Ontario’s Airbnb ban is over, but the party never stopped in some Toronto condos

Some residents say the short-term rental rules are not being enforced, despite complaints to condo boards and calls to 311

On June 5, the province lifted the temporary ban on short-term rentals, once again allowing hosts on platforms like Airbnb and booking.com to rent out cottages, cabins and condo units.

But some downtown condo residents say the ban never stopped the rowdy Airbnb parties from happening anyway.

Chris Dekoning, who lives in a condo at King and Strachan, says an Airbnb party last month lead to series of break-ins in the middle of the night. The individual broke into Dekoning’s unit and stole sunglasses, an old 35mm camera, phone charger and his cat, which was later found by another resident in the elevator.

“Someone posted in our building’s Facebook group that someone had broken in. I didn’t notice anything until I turned around and noticed two beers on my couch and I knew right away that [someone] was here,” says Dekoning.

Police were called to investigate the break-ins, but Dekoning says he was told that the provincial Airbnb ban was over and they couldn’t do anything about that. According to Dekoning, the party was still occupying the unit for another three days.

“My building has an Airbnb rule, but they have no way to enforce it. The condo management said that the police have to kick out Airbnb partiers and the police say the condo management needs too,” says Dekoning. “No one is enforcing anything. It’s really up to the people who live here to be safe themselves.”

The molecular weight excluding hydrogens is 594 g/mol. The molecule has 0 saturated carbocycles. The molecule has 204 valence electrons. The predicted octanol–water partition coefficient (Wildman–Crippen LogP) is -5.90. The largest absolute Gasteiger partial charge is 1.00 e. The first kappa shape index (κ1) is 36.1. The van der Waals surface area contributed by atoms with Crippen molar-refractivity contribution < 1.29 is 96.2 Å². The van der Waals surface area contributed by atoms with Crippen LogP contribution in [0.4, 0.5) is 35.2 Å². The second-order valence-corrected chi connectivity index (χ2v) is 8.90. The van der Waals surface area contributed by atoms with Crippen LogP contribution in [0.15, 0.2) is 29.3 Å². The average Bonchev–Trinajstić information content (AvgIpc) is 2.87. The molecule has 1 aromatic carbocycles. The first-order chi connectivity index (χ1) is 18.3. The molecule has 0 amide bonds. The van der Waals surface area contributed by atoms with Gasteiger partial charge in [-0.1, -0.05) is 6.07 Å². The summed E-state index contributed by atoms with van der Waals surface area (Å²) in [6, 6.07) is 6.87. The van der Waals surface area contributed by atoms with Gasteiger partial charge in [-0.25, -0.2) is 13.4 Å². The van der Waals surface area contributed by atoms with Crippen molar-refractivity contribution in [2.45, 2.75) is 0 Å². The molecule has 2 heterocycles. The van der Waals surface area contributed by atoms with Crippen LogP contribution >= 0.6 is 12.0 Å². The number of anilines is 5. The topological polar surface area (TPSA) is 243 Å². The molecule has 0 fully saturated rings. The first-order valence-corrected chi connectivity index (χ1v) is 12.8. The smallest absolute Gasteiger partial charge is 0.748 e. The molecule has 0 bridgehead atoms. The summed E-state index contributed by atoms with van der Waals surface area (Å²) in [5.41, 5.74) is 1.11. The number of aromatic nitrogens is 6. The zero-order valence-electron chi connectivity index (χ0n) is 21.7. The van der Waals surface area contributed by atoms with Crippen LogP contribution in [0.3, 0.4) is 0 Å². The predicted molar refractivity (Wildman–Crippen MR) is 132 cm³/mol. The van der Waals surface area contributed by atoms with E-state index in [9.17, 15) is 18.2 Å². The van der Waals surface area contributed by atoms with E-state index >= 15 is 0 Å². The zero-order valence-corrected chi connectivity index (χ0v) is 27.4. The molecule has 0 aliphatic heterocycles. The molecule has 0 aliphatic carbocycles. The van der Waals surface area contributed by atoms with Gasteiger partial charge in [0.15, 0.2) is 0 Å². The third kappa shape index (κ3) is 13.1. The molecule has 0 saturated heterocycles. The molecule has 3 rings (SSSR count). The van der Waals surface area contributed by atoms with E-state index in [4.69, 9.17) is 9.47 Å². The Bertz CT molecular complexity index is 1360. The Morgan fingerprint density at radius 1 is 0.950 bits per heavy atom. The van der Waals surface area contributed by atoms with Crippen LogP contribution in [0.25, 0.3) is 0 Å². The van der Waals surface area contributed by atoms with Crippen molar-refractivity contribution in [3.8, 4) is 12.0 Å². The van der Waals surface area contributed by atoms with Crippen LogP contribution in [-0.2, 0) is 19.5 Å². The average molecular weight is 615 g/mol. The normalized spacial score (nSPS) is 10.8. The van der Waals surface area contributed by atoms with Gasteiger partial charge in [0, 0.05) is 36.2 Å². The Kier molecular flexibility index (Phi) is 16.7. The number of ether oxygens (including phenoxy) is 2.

Since the incident, the unit is now de-listed on Airbnb and only available for long-term rental.

Toronto has zoning bylaws regulating short-term rentals, which includes a rule stipulating that people can only host short-term rentals in their principal residence. Some condo buildings have also prohibited short-term rentals.

But residents say that these rules are not being enforced, despite complaints to their condo boards and calls to 311, local councillors and their provincial representatives.

Winston Ma says short-term rentals are a constant issue in his condo building at 300 Front West.

Ma, who has lived there for more than five years, says units have been rented out for parties throughout the pandemic.

“It’s been a revolving door of coming in with suitcases every weekend,” says Ma. “We’ve voiced our concerns for months to our building management and all levels of government. It’s getting out of control. It’s the wild west out here.”

On his floor alone, Ma says that of the approximately 13 units, around 10 are being rented out for short-term rentals. After the concierge stopped holding onto keys for guests, hosts started attaching lockboxes to a metal rack around a tree outside the front of the building. Those lockboxes have now been removed by condo management.

Ma says a city bylaw officer did check in on a unit being rented out and that condo management did send out notices about the short-term rental ban, but the issues continue to occur.

“A lot of my neighbours have young children or live with their senior parents. We’re not fear-mongering party poopers, but we’re still in a pandemic. These are not normal times,” says Ma.

NOW reached out to the city for comment on how it enforces short-term rentals, but did not hear back by press time.


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